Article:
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main()
{
char s[] = "abcdef", *p;
for (p = &s[5]; p >= s; p--) --p*;
puts(s);
return 0;
}

The compiler says there is a problem with --p* (expected an expression)?????

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I suspect the error is because one line is missing something (at the end) that the other lines have... or the --*p in the code above is not as you have locally. The "error message" is confusing/incorrect for the posted code. –  user166390 Mar 17 '11 at 8:30
1  
@user663936. There's little point changing the code if you question still states the compiler has a problem with the bit you modified. You should either change the code back or change the rest of the question. –  paxdiablo Mar 17 '11 at 8:34

4 Answers 4

up vote 3 down vote accepted

Yes, there is a problem with --p*, it's not valid C, hence the program prints nothing. You're also missing a semi-colon from the end of your char s[] ... line.

Perhaps you meant something like this:

#include <stdio.h>
int main (void) {
    char s[] = "abcdef", *p;
    for (p = &s[5]; p >= s; p--) --*p;
    puts(s);
    return 0;
}

which prints:

`abcde

(assuming you're running in an ASCII environment of course).

And, any book that declares main as:

main()

instead of one of the two canonical forms, should be tossed out.

One other thing to watch out for, the standard doesn't mandate that pointer aritmetic will work unless both pointers point within the object or one beyond the end. So comparing the final value of p (which is &(s[-1])) against s is not guaranteed to work. A better solution is:

#include <stdio.h>
int main (void) {
    char s[] = "abcdef", *p;
    for (p = s; *p != 0; p++) --*p;
    puts(s);
    return 0;
}

The relevant section of C99 is 6.5.6/8:

When an expression that has integer type is added to or subtracted from a pointer, the result has the type of the pointer operand.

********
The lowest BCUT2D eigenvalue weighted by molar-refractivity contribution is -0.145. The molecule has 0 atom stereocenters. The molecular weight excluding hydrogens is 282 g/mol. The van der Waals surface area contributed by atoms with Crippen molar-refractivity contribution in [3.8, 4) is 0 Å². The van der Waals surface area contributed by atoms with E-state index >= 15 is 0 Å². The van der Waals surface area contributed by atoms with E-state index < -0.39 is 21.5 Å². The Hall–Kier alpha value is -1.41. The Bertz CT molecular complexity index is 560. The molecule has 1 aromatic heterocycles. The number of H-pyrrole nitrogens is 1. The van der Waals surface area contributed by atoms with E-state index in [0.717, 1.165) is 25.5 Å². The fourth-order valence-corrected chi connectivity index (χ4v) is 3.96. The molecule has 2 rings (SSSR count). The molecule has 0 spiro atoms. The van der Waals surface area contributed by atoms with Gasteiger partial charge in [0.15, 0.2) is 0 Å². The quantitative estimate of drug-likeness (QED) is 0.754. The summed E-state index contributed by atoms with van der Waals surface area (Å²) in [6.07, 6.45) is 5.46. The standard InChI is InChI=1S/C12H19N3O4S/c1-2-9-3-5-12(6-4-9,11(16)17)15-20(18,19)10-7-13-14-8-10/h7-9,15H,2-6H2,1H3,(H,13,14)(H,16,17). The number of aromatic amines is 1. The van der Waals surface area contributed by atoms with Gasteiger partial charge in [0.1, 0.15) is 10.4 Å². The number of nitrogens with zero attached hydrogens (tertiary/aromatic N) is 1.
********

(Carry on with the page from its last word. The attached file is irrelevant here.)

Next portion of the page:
...

If both the pointer operand and the result point to elements of the same array object, or one past the last element of the array object, the evaluation shall not produce an overflow; otherwise, the behavior is undefined. If the result points one past the last element of the array object, it shall not be used as the operand of a unary * operator that is evaluated.

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ok, it's from a book, so that's why it's confusing me!!! –  GaryHull Mar 17 '11 at 8:28
    
@user663936 : Throw that book in a dustbin. –  Prasoon Saurav Mar 17 '11 at 8:29
    
so the loop will have no effect!!! –  GaryHull Mar 17 '11 at 8:33
    
@user: the loop modifies the string in place –  Nick Dandoulakis Mar 17 '11 at 8:35
    
@user663936: yes it does have an effect, it decrements the characters in the string. –  paxdiablo Mar 17 '11 at 8:36

--p* doesn't make any sense .

Probably you meant --*p or --p? Your code prints `abcde when the underlying representation is ASCII. BTW C99 mandates the return type of main() to be int in a hosted environment.

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And then, I would guess, "'abcde", though C does not actually say what 'a'-1 is. (That ' should be a backquote, but I don't know how to escape formatting on stackoverflow.) –  Conrad Meyer Mar 17 '11 at 8:28
    
--(*p), actually, since --*p would decrement p and produce *p from the result. –  geekosaur Mar 17 '11 at 8:30
    
@geekosaur : --*p is equivalent to --(*p) –  Prasoon Saurav Mar 17 '11 at 8:33
    
@geekosaur: aren't you confusing with *--p? –  Benoit Mar 17 '11 at 8:35
    
@geekosaur: No postfix operators? What are i++; and i-- then? –  Benoit Mar 17 '11 at 8:36
  • You're missing a ; at line 3, and,

  • You probably want

    --p
    

    instead of

    --p*
    

The program then prints abcdef.

Here is an ideone demo.

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there's a missing semicolon... i can see it clearly!

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